Thursday 16th July: Report from Lamma

The Lorry Pups are doing very well in their new, spacious accommodation and are, of course, growing like weeds.  The ex-bedroom pups, now free range, have slotted in with the others and the routine with ease.  They know they get fed separately outside in the puppy enclosure and wait there at the appropriate time.  At night they also choose to sleep together outside rather than enter the Dragon’s Den  (though the door is open for them).  Sleeping dogs don’t like to be disturbed by restless youngsters, and woe betide any puppy that inadvertently stumbles on one of the adults while they’re snoozing.  I frequently hear howls of anguish from one of the doglets who has made that mistake, and fluffy black girl, Fiji, should audition for a horror movie so convincing are her screams.

 It’s taken me a long time to be able to recognise all of the black doglets, and I can still only tell who’s who if they are together.  I can remember each of them as young puppies, and still see them in my mind as they were when they were at AFCD kennels, but as they grew they seemed to blend into a mass of almost identical black dogs.  Now they are older, it’s more their personalities that distinguish one from the other.  Luther is growing into a very large boy and I can see him rivaling Big Sooty before too long.  His sister, Lula, is much smaller and is the only black doglet with floppy ears, so those two are easy. Both are still quite timid and Lula is impossible to get in at night. Fiji (fluffy), and Cairo (with a skin problem) are sisters, and they have turned into sweet girls, although Cairo spends a lot of time on her own, maybe because of her skin.  Taco, a boy, and Cajun, a girl, are virtually indistinguishable, and while they tolerate me and allow me to stroke them and carry them inside at night, they’re not what I would call affectionate dogs.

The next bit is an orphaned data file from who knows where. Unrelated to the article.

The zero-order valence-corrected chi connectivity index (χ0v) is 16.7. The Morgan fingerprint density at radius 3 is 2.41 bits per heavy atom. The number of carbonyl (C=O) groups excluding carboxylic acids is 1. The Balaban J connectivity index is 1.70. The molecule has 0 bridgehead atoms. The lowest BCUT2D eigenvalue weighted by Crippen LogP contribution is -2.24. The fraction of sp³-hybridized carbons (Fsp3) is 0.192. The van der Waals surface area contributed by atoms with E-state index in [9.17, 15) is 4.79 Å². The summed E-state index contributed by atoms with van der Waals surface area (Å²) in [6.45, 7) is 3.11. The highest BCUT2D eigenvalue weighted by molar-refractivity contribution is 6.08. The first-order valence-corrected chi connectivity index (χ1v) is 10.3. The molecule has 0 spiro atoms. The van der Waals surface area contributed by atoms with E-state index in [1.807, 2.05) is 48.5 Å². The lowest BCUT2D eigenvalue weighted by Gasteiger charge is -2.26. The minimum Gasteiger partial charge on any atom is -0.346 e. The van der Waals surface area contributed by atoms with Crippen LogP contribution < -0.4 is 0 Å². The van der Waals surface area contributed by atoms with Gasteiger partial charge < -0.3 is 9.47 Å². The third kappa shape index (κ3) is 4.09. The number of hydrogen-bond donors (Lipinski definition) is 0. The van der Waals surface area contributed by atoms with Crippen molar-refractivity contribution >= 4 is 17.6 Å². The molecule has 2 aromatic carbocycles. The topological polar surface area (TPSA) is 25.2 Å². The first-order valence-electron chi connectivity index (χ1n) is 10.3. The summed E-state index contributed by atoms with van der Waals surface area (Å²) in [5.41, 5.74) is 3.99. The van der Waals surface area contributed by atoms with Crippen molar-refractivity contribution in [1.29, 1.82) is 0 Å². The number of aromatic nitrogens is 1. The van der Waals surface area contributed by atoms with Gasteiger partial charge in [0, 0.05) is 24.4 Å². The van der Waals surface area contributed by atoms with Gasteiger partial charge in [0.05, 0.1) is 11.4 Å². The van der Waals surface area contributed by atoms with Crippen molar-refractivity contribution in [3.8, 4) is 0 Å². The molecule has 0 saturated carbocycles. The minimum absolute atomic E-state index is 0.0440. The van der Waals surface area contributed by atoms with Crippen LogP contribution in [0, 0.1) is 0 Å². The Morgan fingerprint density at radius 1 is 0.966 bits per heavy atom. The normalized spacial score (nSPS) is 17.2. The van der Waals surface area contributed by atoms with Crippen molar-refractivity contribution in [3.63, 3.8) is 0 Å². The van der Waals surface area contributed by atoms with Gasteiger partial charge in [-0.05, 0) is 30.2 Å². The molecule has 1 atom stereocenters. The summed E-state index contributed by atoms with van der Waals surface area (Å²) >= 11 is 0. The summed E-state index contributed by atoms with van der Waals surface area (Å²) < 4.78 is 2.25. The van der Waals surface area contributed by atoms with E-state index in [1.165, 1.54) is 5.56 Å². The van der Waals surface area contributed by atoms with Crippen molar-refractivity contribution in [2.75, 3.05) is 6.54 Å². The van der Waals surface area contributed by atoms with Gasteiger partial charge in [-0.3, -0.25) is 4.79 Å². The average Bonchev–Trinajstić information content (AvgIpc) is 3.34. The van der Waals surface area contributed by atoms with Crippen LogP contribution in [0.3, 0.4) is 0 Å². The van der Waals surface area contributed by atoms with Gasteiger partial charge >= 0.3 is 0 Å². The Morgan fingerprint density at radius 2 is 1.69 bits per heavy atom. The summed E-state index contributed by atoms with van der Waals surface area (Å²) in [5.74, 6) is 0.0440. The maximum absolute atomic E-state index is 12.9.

These black doglets grew up together (with a few tan siblings), and now, other than very sweet Fiji, I can’t see that they really have a chance of being adopted. It seems that at the time I got these puppies from AFCD  there must have been a big intake of  wild-born litters, although Taco, Cajun and their tan-coloured sister, Malta, were all wearing harnesses when they arrived as babies.  Strangely Malta has grown into a very affectionate girl, although all were shy youngsters.

 Like Chippy and her siblings, she is really the only one who is at all tame.  Her ‘Brunch Club’ brothers and sisters (Bun, Mayo, Hamburg, Beanie and Bagel) couldn’t care less about me, and I’m really only a food source and someone to follow at walk times.

 Since taking on these now-doglets, I made a decision to only consider the very friendly, waggy-tailed, happy pups that came to AFCD, so none of the subsequent litters or singletons have the antisocial problems of this current bunch of lunatics.  Of course, to me they are all just what they are, individuals with their own hang-ups and characteristics, but they’re nothing like the younger pups who love everyone and everything, and who would very happily fit into family life.

 Today was a comparatively uneventful day at the kennels, with only some movement on the fostering front.  Later in the day I went to an AFCD presentation on the proposed changes to the Animal Trading License laws, which developed into a very heated exchange of words between the various factions: government, breeders, pet shops and animal welfare group representatives.  Ironically, the breeders and some of the animal welfare groups joined together to protest against the hobby breeder loophole, a clause that would allow home breeders to continue to breed and sell puppies without the need for a license or registration.  The meeting closed, as usual, without resolution, but there could be some interesting and unexpected alliances made while this debate rumbles on.

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